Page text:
This particular feature is still being figured out, but as I’ve done TV shows (Gilmore Girls, Twin Peaks) and books (‘Salem’s Lot), I thought I might try a song. When I’m not feeling particularly great, I listen to Bob Dylan – and there’s been a lot of Bob Dylan listening lately. Anyway, ‘Shelter from the Storm’ is one of my favorite songs of all time and I feel a little cheap using it, because there are so many interpretations of it – I feel like you could almost make any book fit. Here are seven of my favorite recommendations:
The Road by Cormac McCarthy. A father and his son walk alone through burned America. Nothing moves in the ravaged landscape save the ash on the wind. It is cold enough to crack stones, and when the snow falls it is gray. The sky is dark. Their destination is the coast, although they don’t know what, if anything, awaits them there. They have nothing; just a pistol to defend themselves against the lawless bands that stalk the road, the clothes they are wearing, a cart of scavenged food—and each other.
The Ice Storm by Rick Moody. The year is 1973. As a freak winter storm bears down on an exclusive, affluent suburb in Connecticut, cark skid out of control, men and women swap partners, and their children experiment with sex, drugs, and even suicide. Here two families, the Hoods and the Williamses, com face-to-face with the seething emotions behind the well-clipped lawns of their lives-in a novel widely hailed as a funny, acerbic, and moving hymn to a dazed and confused era of American life.
Bag of Bones by Stephen King. Four years after the sudden death of his wife, forty-year-old bestselling novelist Mike Noonan is still grieving. Unable to write, and plagued by vivid nightmares set at the western Maine summerhouse he calls Sara Laughs, Mike reluctantly returns to the lakeside getaway. There, he finds his beloved Yankee town held in the grip of a powerful millionaire, Max Devore, whose vindictive purpose is to take his three-year-old granddaughter, Kyra, away from her widowed young mother, Mattie. As Mike is drawn into Mattie and Kyra’s struggle, as he falls in love with both of them, he is also drawn into the mystery of Sara Laughs, now the site of ghostly visitations and escalating terrors. What are the forces that have been unleashed here—and what do they want of Mike Noonan?
Nickel Mountain by John Gardner. At the heart of John Gardner’s Nickel Mountain is an uncommon love story: when at 42, the obese, anxious and gentle Henry Soames marries seventeen-year-old Callie Wells who is pregnant with the child of a local boyit is much more than years which define the gulf between them. But the beauty of this novel is the gradual revelation of the bond that develops as this unlikely couple experiences courtship and marriage, the birth of a son, isolation, forgiveness, work, and death in a small Catskill community in the 1950s. The plot turns on tragic eventsthey might be accidents or they might be acts of willinvolving a cast of rural eccentrics tha includes a lonely amputee veteran, a religious hysteric (thought by some to be the devil himself) and an itinerant “Goat Lady.” Questions of guilt, innocence, and even murder are eclipsed by deeds of compassion, humility, and redemption, and ultimately by Henry Soames’ quiet discovery of grace.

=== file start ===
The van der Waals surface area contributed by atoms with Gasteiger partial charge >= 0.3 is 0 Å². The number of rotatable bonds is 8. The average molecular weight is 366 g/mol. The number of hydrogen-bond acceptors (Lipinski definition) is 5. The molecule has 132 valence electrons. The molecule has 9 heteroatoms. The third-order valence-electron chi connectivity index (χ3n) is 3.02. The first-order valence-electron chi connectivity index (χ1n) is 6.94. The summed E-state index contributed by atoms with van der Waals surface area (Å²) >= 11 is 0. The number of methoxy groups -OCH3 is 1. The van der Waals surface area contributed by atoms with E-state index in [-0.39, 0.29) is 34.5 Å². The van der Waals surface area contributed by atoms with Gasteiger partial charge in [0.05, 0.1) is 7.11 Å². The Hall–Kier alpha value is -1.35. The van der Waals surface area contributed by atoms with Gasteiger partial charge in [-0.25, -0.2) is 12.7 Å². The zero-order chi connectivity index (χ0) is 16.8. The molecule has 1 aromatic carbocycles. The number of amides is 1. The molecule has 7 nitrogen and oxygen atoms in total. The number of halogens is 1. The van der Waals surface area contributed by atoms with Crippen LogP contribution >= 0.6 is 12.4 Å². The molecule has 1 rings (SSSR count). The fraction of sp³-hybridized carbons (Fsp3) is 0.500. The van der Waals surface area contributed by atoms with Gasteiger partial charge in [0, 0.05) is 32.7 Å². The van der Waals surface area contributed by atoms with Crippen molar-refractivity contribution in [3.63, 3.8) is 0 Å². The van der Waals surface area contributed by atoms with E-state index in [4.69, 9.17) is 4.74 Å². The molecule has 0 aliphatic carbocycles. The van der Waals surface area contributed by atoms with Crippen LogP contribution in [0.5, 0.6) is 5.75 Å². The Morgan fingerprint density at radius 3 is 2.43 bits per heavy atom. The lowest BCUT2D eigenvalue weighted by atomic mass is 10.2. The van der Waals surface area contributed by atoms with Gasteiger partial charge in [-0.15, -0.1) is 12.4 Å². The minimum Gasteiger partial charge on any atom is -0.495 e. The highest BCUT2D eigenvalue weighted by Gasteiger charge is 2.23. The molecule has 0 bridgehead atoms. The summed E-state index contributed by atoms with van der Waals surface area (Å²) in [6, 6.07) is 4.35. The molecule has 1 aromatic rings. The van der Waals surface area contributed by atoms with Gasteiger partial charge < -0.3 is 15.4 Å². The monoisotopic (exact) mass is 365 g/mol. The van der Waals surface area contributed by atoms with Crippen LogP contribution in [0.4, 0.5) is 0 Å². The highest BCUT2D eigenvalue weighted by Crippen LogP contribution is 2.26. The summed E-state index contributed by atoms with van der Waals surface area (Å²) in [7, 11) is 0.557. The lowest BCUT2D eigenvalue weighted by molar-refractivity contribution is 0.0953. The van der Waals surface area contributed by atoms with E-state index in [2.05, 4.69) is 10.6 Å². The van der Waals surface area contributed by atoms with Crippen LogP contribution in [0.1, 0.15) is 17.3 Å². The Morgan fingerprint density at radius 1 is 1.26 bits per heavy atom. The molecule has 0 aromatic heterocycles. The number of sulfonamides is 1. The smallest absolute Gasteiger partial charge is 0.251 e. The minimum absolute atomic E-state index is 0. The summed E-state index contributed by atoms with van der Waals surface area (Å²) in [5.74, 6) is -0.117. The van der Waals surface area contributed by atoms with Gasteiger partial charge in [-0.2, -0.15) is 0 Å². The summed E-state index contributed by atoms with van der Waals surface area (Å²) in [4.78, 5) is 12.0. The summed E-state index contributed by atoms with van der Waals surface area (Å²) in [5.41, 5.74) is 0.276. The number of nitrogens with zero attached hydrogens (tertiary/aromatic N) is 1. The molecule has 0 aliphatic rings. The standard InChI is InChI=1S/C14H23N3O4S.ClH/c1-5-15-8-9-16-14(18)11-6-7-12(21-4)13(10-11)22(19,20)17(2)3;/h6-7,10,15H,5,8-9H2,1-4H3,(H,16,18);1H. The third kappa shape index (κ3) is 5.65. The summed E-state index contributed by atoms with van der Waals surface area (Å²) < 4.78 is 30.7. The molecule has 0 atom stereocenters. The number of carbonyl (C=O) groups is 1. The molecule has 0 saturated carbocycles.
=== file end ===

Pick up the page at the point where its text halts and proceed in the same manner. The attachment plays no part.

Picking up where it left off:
All the Birds, Singing by Evie Wyld. Jake Whyte is living on her own in an old farmhouse on a craggy British island, a place of ceaseless rains and battering winds. Her disobedient collie, Dog, and a flock of sheep are her sole companions, which is how she wanted it to be. But every few nights something—or someone—picks off one of the sheep and sets off a new deep pulse of terror. There are foxes in the woods, a strange boy and a strange man, rumors of an obscure, formidable beast. But there is also Jake’s past—hidden thousands of miles away and years ago, held in the silences about her family and the scars that stripe her back—a past that threatens to break into the present. With exceptional artistry and empathy, All the Birds, Singing reveals an isolated life in all its struggles and stubborn hopes, unexpected beauty, and hard-won redemption.
Jane Eyre by Charlotte Brontë. Orphaned into the household of her Aunt Reed at Gateshead, subject to the cruel regime at Lowood charity school, Jane Eyre nonetheless emerges unbroken in spirit and integrity. She takes up the post of governess at Thornfield, falls in love with Mr. Rochester, and discovers the impediment to their lawful marriage in a story that transcends melodrama to portray a woman’s passionate search for a wider and richer life than Victorian society traditionally allowed.
Shotgun Lovesongs by Nikolas Butler. Hank, Leland, Kip and Ronny were all born and raised in the same Wisconsin town — Little Wing — and are now coming into their own (or not) as husbands and fathers. One of them never left, still farming the family’s land that’s been tilled for generations. Others did leave, went farther afield to make good, with varying degrees of success; as a rock star, commodities trader, rodeo stud. And seamlessly woven into their patchwork is Beth, whose presence among them—both then and now—fuels the kind of passion one comes to expect of love songs and rivalries.
Do you ever associate a book with a particular song? I know it’s not likely to be common, but it can’t be too unusual. Right?!